Societal intelligence

OECD Observer

Seventy years ago, scientist Alan Turing philosophically asked whether machines could think. Coined in 1956, the terms artificial intelligence and AI are now everywhere. Since 2011, breakthroughs in “machine learning”–an AI subset that uses a statistical approach–has dramatically improved the ability of machines to make predictions. A machine learning technique called “neural networks”, as well as large datasets and computing power, are fueling AI’s rapid expansion.

This expansion gives rise to all sorts of (mis)interpretations, hopes and fears. Can AI improve the likes of well-being, productivity or the environment? Or is it a vehicle for inequality and power struggles of the future?

This OECD report sets out to help us build a clearer understanding of AI for society in the present and near term.

First, it clarifies what AI is and proposes a taxonomy to help policy makers better understand AI trends and issues. It then examines the AI landscape, showing how it is transforming societies and economies. In 2016 alone, between US$26 and 39 billion were invested in AI around the world.

The report explores ten areas where AI applications are blooming: transport, agriculture, finance, marketing and advertising, science, healthcare, criminal justice, security, the public sector, as well as augmented and virtual reality. For instance, AI applications in agriculture help monitor crop and soil health to strengthen yields.

Yet, as AI applications are adopted worldwide, their use raises challenges related to human values, fairness, human determination, privacy, safety and accountability. No one has all the answers to these challenges. We need international co-operation and responses from across society to harness AI and make sure it is used for the wider good.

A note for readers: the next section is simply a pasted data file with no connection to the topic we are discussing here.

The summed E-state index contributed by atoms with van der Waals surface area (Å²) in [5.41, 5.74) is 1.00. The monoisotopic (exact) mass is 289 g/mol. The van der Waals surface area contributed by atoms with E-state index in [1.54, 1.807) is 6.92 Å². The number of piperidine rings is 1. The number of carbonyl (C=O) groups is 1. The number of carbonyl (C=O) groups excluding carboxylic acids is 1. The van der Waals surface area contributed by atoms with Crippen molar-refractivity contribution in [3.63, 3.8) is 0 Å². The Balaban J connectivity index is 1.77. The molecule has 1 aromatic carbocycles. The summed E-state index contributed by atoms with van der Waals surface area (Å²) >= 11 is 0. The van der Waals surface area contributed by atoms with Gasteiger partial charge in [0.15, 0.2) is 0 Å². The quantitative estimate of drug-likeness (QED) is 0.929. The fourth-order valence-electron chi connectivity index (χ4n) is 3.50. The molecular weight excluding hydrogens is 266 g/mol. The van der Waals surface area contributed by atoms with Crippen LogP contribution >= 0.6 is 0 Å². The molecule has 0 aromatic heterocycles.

This report draws on the work of an AI experts’ group formed in 2018 to scope principles to facilitate innovation, adoption and trust in AI. Their debates inspired the OECD Principles on Artificial Intelligence, adopted in May 2019 (see Recommendation of the Council on Artificial Intelligence).

The report is a timely contribution to inform and improve policy as AI’s impacts permeate our societies in ever more diverse, promising and concerning ways.

OECD (2019), Artificial Intelligence in Society, OECD Publishing, Paris. https://doi.org/10.1787/eedfee77-en

©OECD Observer No 317 Q1-Q2 2019




Economic data

GDP growth: +0.5% Q2 2019 year-on-year
Consumer price inflation: 1.6% September 2019 annual
Trade: -1.9% exp, -0.9% imp, Q2 2019
Unemployment: 5.1% August 2019
Last update: 6 November 2019

OECD Observer Newsletter

Stay up-to-date with the latest news from the OECD by signing up for our e-newsletter :

Twitter feed

Subscribe now

<b>Subscribe now!</b>

Have the OECD Observer delivered
to your door



Edition Q2 2019

Previous editions

Don't miss

Most Popular Articles

NOTE: All signed articles in the OECD Observer express the opinions of the authors
and do not necessarily represent the official views of OECD member countries.

All rights reserved. OECD 2019